|The Brazen Head is one of the few Dublin pubs with an outdoor patio. (GolfPublisher.com)|
DUBLIN, Ireland - Sorry, I'd like to tell you about the best pubs in Dublin, but I'm having some trouble reading my notes from those days and nights.
Well, as the British - whom the Irish don't particularly like - would say, I'll keep a stiff upper lip and just get on with it.
You can't hit the golf courses near Dublin without visiting the pubs. It would be like going to Dublin and skipping St. Patrick's Cathedral or Christ Church, like going to Dublin without thoughts of James Joyce, the Easter Rising, the potato famine or the IRA in your head.
First, some general impressions:
I was initially disappointed with Irish pubs. They looked like American impersonations of Irish pubs - too clean, too bright, too expensive. I'd imagined malty aromas mixing with the smell of peat fires and rich, loamy soil amid the sound of boisterous Irishmen. Some of the Irish pubs I visited didn't have any Irishmen in them. And I never did see any peat.
Eventually it sunk in that Dublin, being the capital of the booming "Celtic Tiger," is as thoroughly modernized as New York or Tokyo. If you aren't careful you might find yourself trapped at a coffee bar ordering a latte, surrounded by preening urbanites.
There has also been a surge in trendy pubs, especially in the touristy Temple Bar district.
With that in mind, here are best Dublin pubs, or at least the best ones I stumbled into during my intense and grueling research.
The Brazen Head: Yes, it's in the all tourist brochures, advertising itself as the oldest pub in Dublin (dating to 1198). Robin Hood supposedly got sloshed here (and relieved himself on the old stone outside).
And even if it means dodging the tourists posing for pictures under the bar's sign, you'll want to hoist one where Robin Hood did.
The Brazen Head is sited in an unpretentious area on lower Bridge Street, right around the corner from Christ Church and the Guinness brewery and a block from the River Liffey. You can imagine old Celtic fishermen coming in for a pint, despite the tall modern building looming over the pub.
There are two small bars and an outdoor patio, heated and partially sheltered for those incessant drizzly days. For all the tourist trade, the Brazen head does bring in authentic locals, like the grizzled old guy with red hair who kept trying to cadge drinks off me.
The best thing about the place, though, is the live music, particularly the Sunday jam sessions. A terrific band was playing when I stopped by, with locals periodically jumping in singing sad Irish folk ballads. When you looked around you saw their compatriots with eyes cast down, spilling tears in their beers.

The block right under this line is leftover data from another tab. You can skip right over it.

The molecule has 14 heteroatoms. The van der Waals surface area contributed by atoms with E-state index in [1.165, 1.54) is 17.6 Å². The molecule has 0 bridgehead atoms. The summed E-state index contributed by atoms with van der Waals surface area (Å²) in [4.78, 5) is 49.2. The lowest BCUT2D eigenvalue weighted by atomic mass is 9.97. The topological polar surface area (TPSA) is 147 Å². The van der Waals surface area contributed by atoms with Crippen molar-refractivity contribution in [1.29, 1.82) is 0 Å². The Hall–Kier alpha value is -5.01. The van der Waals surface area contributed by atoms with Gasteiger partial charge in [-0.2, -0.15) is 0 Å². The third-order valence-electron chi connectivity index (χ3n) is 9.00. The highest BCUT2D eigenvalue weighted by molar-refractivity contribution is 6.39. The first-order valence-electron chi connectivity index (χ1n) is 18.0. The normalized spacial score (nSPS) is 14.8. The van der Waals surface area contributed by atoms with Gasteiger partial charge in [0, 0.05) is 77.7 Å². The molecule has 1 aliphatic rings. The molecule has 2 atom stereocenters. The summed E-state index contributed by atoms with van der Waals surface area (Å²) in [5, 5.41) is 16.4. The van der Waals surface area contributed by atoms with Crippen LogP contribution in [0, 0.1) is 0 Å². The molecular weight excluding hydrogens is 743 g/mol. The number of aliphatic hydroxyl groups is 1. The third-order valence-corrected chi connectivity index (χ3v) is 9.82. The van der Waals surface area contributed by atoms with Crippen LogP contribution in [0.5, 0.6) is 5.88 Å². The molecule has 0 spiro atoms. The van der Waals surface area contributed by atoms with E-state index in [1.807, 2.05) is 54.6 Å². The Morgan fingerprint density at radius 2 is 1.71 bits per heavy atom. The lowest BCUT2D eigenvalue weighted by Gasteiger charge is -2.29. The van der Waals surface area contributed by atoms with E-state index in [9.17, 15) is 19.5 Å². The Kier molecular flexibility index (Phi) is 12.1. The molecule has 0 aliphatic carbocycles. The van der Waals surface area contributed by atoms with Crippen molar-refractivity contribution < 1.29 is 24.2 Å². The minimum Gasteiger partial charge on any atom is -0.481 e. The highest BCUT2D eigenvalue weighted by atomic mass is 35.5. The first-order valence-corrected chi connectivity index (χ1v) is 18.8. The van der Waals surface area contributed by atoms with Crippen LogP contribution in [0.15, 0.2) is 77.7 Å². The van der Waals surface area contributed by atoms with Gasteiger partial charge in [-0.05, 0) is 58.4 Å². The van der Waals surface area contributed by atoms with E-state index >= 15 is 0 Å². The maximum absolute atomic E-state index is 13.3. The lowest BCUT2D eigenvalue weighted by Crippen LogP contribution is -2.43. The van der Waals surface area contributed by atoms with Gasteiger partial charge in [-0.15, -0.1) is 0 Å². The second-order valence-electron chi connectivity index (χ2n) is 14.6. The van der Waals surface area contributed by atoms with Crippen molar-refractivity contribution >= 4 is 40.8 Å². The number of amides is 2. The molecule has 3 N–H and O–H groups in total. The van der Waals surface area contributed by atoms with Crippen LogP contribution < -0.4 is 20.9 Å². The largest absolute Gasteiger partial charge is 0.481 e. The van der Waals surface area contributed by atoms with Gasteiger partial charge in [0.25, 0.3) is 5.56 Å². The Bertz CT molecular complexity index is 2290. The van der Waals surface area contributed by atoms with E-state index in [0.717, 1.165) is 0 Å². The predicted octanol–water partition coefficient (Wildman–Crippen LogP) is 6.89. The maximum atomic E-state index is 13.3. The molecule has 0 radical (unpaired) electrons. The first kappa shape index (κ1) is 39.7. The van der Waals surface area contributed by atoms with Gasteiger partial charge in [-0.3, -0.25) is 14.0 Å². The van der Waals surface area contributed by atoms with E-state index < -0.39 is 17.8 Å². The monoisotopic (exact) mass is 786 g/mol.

The Stag's Head: Down Dame Court, a little side street off Dame Street near Trinity College, the Stag's Head has stained-glass windows, elaborate mahogany woodwork and a marble-topped bar watched over by, natch, a big stag's head.
It's a beautiful place, with cozy little rooms off the main bar and additional sections on three floors. It was granted something called the "James Joyce Pub Award" for being an "authentic Dublin pub," and Mr. Joyce himself tippled here. So authentic and atmospheric is the Stag's Head that they film movies here, including Educating Rita.
The Hairy Lemon: The Hairy Lemon is what you expect an Irish pub to look like - cramped downstairs, with lots of wood and all sorts of Irish memorabilia on the walls: antique swords, aged guns, old rugby-match ticket stubs.
There's a stone arch inside and a smoking room upstairs, more spacious than the downstairs bar. Located in an old part of town at the corner of Drury and Lower Stephen streets, it's popular with students and trendy types listening to classic and indie rock. Avoid it in the evenings, when students love to go to real, authentic Irish pubs and listen to rock.
Worth a second pint:
The Beggars Bush: No frills here, just some of the cheapest pints in Dublin.
Mulligan's: Another great pub, whittled down to the essentials. No eat, just drink.
The Long Hall: Don't go if you're having a bad hair day. A ton of mirrors, but great Guinness. And as the old ad slogan goes, "Guinness for strength."
Stop in if you're thirsty: Davy Byrnes, Kehoe's and Sinnotts.
July 24, 2006
Veteran golf writer Tim McDonald keeps one eye on the PGA Tour and another watching golf vacation hotspots and letting travelers in on the best place to vacation.
American golf travelers have a new discount airline to choose from when booking their golf tour to the British Isles, which is good news, considering the exchange rate these days. Zoom Airlines' roundtrip trans-Atlantic flights start as low as $169 each way plus tax, or upgrade to Premium Economy and receive free drinks and preferred check-in and seating.
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